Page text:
There are various theories about who came up with mountain climbers. Most agree that it is a big part of military training, in order to train soldiers to expertly manoeuvre through tight spaces while staying low, and crossing over different kinds of terrain using all four limbs. Another theory is that it was mountaineers who made it part of their daily training given they have to, well, climb. And if you can do climbers with gravity resting across your back, it might, one hopes, make climbing against gravity slightly easier.
Along with burpees, mountain climbers are a foundational move for cardio-based core training, challenging the body to move in a complicated fashion while not letting the midriff collapse or the lower back cave in. Most beginners in the gym have to go through this tortured resistance. But the rewards will compel you to do it.
The reasons are simple. Mountain climbers will not just annihilate your core, but also work your arms, shoulders and quads. They will force you to activate your abs to avoid your hip flexors hurting like never before. This is an exercise universally disliked by every level of athlete, and yet, a favourite for a full body workout. They can be done to warm-up, they can be done in the middle of a workout, and they can be finishers. In short, mountain climbers, just like push-ups and squats, are unavoidable.
“It wears you out, it hurts your arms and it looks like the stupidest thing ever invented. You could drop to the floor right now and do some if you wanted. You won’t, obviously, because that sounds hellish. But you could,” states a Guardian article titled Is It Worth Doing Mountain Climbers? And this is just the beginning, because there are variations where it gets tougher.
But let’s start with the basic mountain climbers, because losing form in this exercise can do a lot of harm. Step one is to learn a basic plank. Core and hip engaged, shoulders and glutes strong. “Performed from a plank position, you'll alternate bringing one knee to your chest, then back out again, speeding up each time until you're running against the floor,” states a VeryWellFit article titled How To Do Mountain Climbers. Nearly 2 million viewers have seen the video below by Well+Good on how to do a basic mountain climber, and it details the most important parts of getting it right.
“Oftentimes what we do is have our butt in the air which causes our shoulders to come away from our wrist and then I have no room to bring my knees to the chest,” says trainer Charlee Atkins in the video. That will not work your core, she adds. She insists on a straight line from head to heels with the shoulders over the wrists. One of the things that people forget is that it is not necessary to go all out like in a sprint while doing mountain climbers. Atkins says one should rather look at a “marching” pace than a running pace.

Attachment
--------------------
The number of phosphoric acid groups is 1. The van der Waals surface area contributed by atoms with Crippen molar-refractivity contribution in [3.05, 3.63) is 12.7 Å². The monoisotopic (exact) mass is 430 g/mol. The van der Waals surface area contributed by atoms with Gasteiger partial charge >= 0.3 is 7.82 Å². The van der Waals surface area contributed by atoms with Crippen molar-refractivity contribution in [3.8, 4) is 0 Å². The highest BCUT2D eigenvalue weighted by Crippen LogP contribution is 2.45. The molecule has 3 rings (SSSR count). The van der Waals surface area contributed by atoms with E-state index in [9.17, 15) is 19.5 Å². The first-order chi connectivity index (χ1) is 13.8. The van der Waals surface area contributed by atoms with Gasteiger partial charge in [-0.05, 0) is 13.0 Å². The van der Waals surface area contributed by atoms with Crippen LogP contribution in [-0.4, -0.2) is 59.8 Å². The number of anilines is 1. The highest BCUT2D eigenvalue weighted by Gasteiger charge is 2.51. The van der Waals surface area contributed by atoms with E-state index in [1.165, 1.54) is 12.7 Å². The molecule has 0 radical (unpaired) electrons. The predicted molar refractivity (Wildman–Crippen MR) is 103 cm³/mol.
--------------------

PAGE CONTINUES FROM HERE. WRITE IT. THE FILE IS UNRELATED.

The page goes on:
Once this is mastered, it is time to move to the dreaded. But before you get into them, remember that the magic of mountain climbers is that you can add almost anything to it. Example: do five mountain climbers on either side and then add a few fire hydrants to burn the obliques; add ten shoulder taps after ten mountain climbers and repeat; do a few mountain climbers and do plank jacks; the list is limitless.
But there are some set progressive patterns as well. The sliding mountain climber is my favourite, where you use sliders or wear socks and do mountain climbers without letting your toes lift off the floor, instead sliding them forward. This forces your abs to pull the weights of your lower body in towards your chest. It will wreck your abs but on some days, that is just what you want.
Another one is the spiderman mountain climbers where you can choose to plank on either your palms or your elbows and pull the legs outwards rather than inwards, almost like Spiderman climbing New York city’s skyscrapers. You can also try the cross-body mountain climbers, in which you pull the left knee towards the right elbow and the right knee towards the left elbow.
One common mistake beginners make is bouncing on the toes while doing these. This might seem harder, but it actually takes your core out of the equation a little. The best part about all of this is that you can do mountain climbers anywhere—it needs zero equipment, gets your heart-rate up, helps your core get strong and makes sure your other movements are more aligned.
Pulasta Dhar is a football commentator, podcaster and writer.